the physical and psychological response to internal or external stressors
specific events or chronic pressures that place demands on a person or threaten the person's well-beng
the subfield of psychology concerned with the ways psychological factors influence the causes and treatment of physical illness and the maintenance of health.
sources of stress that occur continuously or repeatedly
fight or flight response
an emotional and physiological reaction to an emergency that increases readiness for action
general adaptation syndrome (GAS)
a three-stage physiological response that appears regardless of the stressor that is encountered
first phase of GAS, the body rapidly mobilizes its resources to respond to the threat. energy is required and the body calls on its stored fat and muscle. (same as fight or flight)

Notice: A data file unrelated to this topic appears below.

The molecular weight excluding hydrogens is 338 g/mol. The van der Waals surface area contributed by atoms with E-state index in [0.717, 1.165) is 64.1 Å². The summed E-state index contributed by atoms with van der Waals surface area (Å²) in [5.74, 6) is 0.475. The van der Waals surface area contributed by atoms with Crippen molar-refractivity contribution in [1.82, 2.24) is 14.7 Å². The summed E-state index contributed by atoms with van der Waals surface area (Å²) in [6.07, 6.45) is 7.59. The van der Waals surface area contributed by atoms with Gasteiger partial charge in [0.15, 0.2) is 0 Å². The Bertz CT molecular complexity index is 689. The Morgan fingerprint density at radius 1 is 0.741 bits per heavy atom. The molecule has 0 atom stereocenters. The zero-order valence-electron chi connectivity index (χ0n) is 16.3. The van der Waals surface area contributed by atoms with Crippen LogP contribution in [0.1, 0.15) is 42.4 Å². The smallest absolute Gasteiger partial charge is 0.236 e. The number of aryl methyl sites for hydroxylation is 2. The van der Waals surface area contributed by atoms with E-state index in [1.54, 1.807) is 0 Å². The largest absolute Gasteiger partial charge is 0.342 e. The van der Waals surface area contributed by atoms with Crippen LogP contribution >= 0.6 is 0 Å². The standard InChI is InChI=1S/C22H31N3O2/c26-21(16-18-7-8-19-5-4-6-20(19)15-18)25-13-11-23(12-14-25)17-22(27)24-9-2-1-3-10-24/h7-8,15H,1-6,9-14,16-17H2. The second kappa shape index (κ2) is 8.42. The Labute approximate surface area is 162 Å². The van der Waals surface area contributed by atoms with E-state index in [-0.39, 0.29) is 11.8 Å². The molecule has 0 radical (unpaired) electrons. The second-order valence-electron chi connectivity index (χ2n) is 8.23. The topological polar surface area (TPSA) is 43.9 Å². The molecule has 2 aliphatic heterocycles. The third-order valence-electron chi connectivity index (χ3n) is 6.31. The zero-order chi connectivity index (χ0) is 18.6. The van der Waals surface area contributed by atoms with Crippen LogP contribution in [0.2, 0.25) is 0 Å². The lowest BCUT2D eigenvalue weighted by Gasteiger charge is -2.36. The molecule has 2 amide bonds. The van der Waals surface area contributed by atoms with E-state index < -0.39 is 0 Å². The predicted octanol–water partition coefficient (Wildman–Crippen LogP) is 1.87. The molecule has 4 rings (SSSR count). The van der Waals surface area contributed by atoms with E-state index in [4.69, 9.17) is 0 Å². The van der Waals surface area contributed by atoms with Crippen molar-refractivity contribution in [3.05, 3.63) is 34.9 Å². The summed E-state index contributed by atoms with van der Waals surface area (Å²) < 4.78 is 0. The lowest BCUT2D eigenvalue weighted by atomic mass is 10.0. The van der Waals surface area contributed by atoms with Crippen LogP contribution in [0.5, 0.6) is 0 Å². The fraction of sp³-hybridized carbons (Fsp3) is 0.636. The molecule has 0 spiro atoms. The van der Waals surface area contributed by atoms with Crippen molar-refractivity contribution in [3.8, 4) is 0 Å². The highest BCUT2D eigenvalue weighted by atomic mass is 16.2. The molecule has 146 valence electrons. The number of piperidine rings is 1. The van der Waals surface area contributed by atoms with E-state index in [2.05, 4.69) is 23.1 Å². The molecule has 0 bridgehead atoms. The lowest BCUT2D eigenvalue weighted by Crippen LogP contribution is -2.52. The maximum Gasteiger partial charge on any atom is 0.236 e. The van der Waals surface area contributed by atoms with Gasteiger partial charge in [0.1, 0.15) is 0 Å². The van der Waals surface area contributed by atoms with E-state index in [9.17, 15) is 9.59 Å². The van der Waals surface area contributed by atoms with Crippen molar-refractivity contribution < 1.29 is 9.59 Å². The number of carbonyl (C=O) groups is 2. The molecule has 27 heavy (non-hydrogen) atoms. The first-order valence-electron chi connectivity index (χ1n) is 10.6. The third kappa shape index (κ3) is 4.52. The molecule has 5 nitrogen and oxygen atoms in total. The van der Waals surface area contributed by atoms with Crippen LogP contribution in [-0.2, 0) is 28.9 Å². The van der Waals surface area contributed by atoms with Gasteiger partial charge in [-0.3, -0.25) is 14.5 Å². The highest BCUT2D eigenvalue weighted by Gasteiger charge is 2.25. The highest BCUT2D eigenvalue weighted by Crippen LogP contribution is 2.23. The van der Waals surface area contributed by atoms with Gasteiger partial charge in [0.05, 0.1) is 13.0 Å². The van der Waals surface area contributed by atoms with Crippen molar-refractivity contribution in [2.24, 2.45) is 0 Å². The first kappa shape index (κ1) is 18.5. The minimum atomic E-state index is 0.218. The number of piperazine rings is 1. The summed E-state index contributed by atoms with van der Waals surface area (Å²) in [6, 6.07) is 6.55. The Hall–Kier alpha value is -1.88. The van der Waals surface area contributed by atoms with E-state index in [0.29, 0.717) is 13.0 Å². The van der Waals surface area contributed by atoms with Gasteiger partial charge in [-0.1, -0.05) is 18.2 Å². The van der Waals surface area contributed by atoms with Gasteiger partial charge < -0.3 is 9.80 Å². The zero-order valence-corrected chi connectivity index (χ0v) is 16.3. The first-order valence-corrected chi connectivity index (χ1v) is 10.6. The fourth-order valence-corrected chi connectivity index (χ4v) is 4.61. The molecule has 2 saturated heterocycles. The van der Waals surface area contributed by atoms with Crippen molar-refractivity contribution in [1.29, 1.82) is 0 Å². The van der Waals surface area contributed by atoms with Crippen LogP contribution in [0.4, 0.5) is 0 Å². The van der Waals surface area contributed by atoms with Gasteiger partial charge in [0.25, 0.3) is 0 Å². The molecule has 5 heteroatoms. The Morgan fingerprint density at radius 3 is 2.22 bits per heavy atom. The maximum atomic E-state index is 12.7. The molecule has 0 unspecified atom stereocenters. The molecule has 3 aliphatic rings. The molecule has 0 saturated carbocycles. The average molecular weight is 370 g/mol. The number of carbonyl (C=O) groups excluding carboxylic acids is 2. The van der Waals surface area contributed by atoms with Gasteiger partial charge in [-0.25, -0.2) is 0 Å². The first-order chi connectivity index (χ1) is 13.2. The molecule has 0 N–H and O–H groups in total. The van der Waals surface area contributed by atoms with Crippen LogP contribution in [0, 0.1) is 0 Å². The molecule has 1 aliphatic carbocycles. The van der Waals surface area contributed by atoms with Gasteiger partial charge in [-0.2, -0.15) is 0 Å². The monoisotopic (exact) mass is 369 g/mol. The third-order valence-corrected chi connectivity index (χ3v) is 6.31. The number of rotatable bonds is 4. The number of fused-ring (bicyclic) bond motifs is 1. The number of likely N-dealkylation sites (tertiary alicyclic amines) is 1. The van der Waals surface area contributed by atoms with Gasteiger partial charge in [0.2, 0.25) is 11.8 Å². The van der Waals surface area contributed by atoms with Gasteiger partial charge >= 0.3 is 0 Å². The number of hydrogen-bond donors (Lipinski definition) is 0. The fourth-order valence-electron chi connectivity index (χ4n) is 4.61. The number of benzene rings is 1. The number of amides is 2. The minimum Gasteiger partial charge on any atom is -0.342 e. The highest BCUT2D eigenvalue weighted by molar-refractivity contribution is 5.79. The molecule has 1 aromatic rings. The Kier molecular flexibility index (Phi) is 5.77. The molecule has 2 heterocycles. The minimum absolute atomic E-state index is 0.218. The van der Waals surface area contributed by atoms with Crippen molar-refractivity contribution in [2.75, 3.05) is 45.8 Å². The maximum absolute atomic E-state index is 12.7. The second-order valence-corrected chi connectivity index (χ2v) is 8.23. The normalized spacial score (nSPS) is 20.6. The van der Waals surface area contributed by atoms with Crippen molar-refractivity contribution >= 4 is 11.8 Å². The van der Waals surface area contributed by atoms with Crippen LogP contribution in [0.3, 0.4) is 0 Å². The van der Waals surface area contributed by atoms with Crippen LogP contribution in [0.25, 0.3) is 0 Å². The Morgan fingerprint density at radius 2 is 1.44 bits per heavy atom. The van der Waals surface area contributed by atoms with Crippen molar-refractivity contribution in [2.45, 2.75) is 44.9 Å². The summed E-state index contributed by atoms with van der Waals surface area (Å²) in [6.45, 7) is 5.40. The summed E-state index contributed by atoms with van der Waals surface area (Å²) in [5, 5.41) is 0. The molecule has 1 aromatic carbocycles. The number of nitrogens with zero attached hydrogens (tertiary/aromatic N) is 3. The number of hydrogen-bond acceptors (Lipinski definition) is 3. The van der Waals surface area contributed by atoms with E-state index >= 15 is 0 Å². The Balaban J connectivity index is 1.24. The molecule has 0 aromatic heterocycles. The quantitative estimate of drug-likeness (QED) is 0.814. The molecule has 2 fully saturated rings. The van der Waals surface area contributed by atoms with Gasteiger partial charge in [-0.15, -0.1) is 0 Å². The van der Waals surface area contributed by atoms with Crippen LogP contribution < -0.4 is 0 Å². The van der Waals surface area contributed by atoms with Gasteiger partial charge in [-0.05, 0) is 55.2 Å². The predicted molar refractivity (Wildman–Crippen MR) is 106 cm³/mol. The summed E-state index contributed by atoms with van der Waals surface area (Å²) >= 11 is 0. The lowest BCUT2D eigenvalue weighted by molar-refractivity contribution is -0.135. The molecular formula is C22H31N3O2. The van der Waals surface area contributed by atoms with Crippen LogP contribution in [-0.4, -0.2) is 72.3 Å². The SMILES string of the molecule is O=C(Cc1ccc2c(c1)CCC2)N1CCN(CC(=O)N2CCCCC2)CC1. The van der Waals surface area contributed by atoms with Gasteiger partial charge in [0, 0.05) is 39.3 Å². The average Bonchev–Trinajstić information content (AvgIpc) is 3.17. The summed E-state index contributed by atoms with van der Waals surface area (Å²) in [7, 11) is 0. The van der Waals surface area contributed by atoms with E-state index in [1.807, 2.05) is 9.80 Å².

second phase of GAS. the body adapts to its high state of arousal as it tries to cope with the stressor. continuing to draw on resources of fat and muscle, it shuts down unnecessary processes: digestion, growth, and more. the body is being taxes to generate resistance, and all the fun stuff is put on hold.
third phase of GAS the boy's resistance collapses. many os the resistance-phase defenses create gradual damage as they operate, leading to costs for the body that can include susceptibility to infection, tumor growth, aging, irreversible organ damage, or death.
cells that produce antibodies to fight infections
Type A Behavior Pattern
the tendency toward easily aroused hostility, impatience, a sense of time urgency, and competitive achievement strivings
Type B behavior pattern
a less driven behavior pattern than type A (less likely to get heart attacks too)
a disorder characterized by chronic physiological arousal, recurrent unwanted thoughts or images of the trauma, and avoidance of things that call the traumatic event to mind.